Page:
In the back of your mind, I’d like you to put thought as to how much money you are looking to raise from investors. Is it $50,000? $300,000? Now reflecting on that amount, what is the allocation of those funds? What will you spend those investment dollars on?
Here are four things early stage investors arguably will not fund:
- Proof of concept
What you are asking investor’s to do with this allocation of funds is to solve your problems with their money and effectively give yourself a job. This becomes a big red-flag. You need to be able to stand on your own two feet. Ironically, you need to prove you do not need investment to get investment. You need to bootstrap your way to being investor-ready. Remember, investor’s fund high-growth, not management. (NB: The only exception is possibly bio-science or mining where you have serious, high-value, protected IP and a large-scale, long-term opportunity.)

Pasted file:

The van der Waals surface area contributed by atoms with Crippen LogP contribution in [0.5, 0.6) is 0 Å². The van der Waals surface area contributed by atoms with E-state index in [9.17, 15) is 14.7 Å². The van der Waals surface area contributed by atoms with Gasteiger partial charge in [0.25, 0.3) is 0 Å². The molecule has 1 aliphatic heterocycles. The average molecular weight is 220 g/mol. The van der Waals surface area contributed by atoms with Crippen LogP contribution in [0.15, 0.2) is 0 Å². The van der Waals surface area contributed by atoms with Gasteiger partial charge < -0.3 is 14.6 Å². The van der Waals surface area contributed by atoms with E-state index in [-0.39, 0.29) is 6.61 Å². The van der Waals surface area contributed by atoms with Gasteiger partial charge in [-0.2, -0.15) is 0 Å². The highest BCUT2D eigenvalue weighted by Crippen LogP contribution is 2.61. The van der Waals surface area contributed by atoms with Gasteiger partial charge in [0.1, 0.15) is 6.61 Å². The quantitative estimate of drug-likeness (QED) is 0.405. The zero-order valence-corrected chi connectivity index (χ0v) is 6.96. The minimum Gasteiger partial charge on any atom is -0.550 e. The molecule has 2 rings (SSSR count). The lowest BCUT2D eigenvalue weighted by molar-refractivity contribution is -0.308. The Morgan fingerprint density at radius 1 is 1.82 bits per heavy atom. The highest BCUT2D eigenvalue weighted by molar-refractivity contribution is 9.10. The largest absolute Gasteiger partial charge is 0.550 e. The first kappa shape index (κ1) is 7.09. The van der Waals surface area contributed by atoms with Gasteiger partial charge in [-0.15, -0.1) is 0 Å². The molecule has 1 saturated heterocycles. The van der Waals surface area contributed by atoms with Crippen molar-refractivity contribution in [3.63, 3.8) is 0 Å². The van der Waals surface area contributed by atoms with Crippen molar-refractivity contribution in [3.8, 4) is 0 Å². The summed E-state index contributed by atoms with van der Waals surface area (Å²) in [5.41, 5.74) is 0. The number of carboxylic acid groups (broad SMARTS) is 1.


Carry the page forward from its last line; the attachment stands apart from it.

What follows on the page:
So… what deals can you do to access new tooling, new development or new communities? Who can you talk to? How can you secure resources you need without investment? How can you get investors watching you do this?
Identify your existing investable value and develop a roadmap to bootstrap the resources you need to be investor-ready. At the same time create an investor relations strategy so the moment you are primed for high-growth – investors are waiting for you.
- In your notebook, write out a list of all the resources that your venture needs and does not have right now.
- Then list deals you could do to get them.
- Start one new deal conversation today.
- Talk to investors about high growth opportunities you are looking at. Avoid asking investors for a job.